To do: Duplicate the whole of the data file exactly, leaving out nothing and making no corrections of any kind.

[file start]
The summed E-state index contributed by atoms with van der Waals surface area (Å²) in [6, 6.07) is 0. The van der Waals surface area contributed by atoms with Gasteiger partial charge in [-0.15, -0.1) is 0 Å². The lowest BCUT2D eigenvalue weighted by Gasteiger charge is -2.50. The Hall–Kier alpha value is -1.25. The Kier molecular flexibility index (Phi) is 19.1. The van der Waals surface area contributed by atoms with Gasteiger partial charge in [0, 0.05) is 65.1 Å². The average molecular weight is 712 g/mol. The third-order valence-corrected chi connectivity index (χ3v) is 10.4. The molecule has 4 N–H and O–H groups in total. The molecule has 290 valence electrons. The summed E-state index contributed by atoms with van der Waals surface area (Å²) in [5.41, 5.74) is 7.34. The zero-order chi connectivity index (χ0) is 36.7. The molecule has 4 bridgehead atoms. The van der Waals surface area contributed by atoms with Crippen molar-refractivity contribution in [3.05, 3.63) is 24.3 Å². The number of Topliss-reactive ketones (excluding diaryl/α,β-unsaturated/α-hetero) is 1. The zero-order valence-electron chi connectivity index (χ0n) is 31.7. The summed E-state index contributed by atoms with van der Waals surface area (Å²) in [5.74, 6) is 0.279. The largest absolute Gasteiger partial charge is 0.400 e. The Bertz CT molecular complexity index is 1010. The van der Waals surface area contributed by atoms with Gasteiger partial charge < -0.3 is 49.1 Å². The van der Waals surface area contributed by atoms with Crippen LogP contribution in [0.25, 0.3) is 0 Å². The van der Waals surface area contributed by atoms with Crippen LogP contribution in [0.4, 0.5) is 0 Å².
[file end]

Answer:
The summed E-state index contributed by atoms with van der Waals surface area (Å²) in [6, 6.07) is 0. The van der Waals surface area contributed by atoms with Gasteiger partial charge in [-0.15, -0.1) is 0 Å². The lowest BCUT2D eigenvalue weighted by Gasteiger charge is -2.50. The Hall–Kier alpha value is -1.25. The Kier molecular flexibility index (Phi) is 19.1. The van der Waals surface area contributed by atoms with Gasteiger partial charge in [0, 0.05) is 65.1 Å². The average molecular weight is 712 g/mol. The third-order valence-corrected chi connectivity index (χ3v) is 10.4. The molecule has 4 N–H and O–H groups in total. The molecule has 290 valence electrons. The summed E-state index contributed by atoms with van der Waals surface area (Å²) in [5.41, 5.74) is 7.34. The zero-order chi connectivity index (χ0) is 36.7. The molecule has 4 bridgehead atoms. The van der Waals surface area contributed by atoms with Crippen molar-refractivity contribution in [3.05, 3.63) is 24.3 Å². The number of Topliss-reactive ketones (excluding diaryl/α,β-unsaturated/α-hetero) is 1. The zero-order valence-electron chi connectivity index (χ0n) is 31.7. The summed E-state index contributed by atoms with van der Waals surface area (Å²) in [5.74, 6) is 0.279. The largest absolute Gasteiger partial charge is 0.400 e. The Bertz CT molecular complexity index is 1010. The van der Waals surface area contributed by atoms with Gasteiger partial charge < -0.3 is 49.1 Å². The van der Waals surface area contributed by atoms with Crippen LogP contribution in [0.25, 0.3) is 0 Å². The van der Waals surface area contributed by atoms with Crippen LogP contribution in [0.4, 0.5) is 0 Å².